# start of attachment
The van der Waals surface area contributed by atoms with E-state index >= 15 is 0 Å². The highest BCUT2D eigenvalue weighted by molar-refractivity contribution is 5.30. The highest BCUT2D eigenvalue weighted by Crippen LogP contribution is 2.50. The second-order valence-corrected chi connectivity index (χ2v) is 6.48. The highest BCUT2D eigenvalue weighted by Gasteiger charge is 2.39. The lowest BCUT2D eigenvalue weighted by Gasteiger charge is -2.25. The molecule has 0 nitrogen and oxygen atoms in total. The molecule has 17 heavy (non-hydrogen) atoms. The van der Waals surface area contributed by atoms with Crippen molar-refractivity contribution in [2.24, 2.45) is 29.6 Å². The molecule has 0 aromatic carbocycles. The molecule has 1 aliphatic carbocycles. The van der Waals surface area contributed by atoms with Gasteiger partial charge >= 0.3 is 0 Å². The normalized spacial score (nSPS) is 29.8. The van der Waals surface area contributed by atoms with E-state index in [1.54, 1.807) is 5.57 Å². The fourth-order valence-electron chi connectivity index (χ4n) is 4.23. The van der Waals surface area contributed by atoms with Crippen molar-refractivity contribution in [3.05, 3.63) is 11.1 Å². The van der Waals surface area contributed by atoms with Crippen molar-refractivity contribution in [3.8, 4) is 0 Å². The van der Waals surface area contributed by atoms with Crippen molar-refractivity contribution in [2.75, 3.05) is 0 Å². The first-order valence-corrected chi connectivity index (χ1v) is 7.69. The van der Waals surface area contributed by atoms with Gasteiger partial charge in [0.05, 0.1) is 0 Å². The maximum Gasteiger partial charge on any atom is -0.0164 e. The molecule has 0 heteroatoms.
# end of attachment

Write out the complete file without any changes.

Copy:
The van der Waals surface area contributed by atoms with E-state index >= 15 is 0 Å². The highest BCUT2D eigenvalue weighted by molar-refractivity contribution is 5.30. The highest BCUT2D eigenvalue weighted by Crippen LogP contribution is 2.50. The second-order valence-corrected chi connectivity index (χ2v) is 6.48. The highest BCUT2D eigenvalue weighted by Gasteiger charge is 2.39. The lowest BCUT2D eigenvalue weighted by Gasteiger charge is -2.25. The molecule has 0 nitrogen and oxygen atoms in total. The molecule has 17 heavy (non-hydrogen) atoms. The van der Waals surface area contributed by atoms with Crippen molar-refractivity contribution in [2.24, 2.45) is 29.6 Å². The molecule has 0 aromatic carbocycles. The molecule has 1 aliphatic carbocycles. The van der Waals surface area contributed by atoms with Gasteiger partial charge >= 0.3 is 0 Å². The normalized spacial score (nSPS) is 29.8. The van der Waals surface area contributed by atoms with E-state index in [1.54, 1.807) is 5.57 Å². The fourth-order valence-electron chi connectivity index (χ4n) is 4.23. The van der Waals surface area contributed by atoms with Crippen molar-refractivity contribution in [3.05, 3.63) is 11.1 Å². The van der Waals surface area contributed by atoms with Crippen molar-refractivity contribution in [3.8, 4) is 0 Å². The van der Waals surface area contributed by atoms with Crippen molar-refractivity contribution in [2.75, 3.05) is 0 Å². The first-order valence-corrected chi connectivity index (χ1v) is 7.69. The van der Waals surface area contributed by atoms with Gasteiger partial charge in [0.05, 0.1) is 0 Å². The maximum Gasteiger partial charge on any atom is -0.0164 e. The molecule has 0 heteroatoms.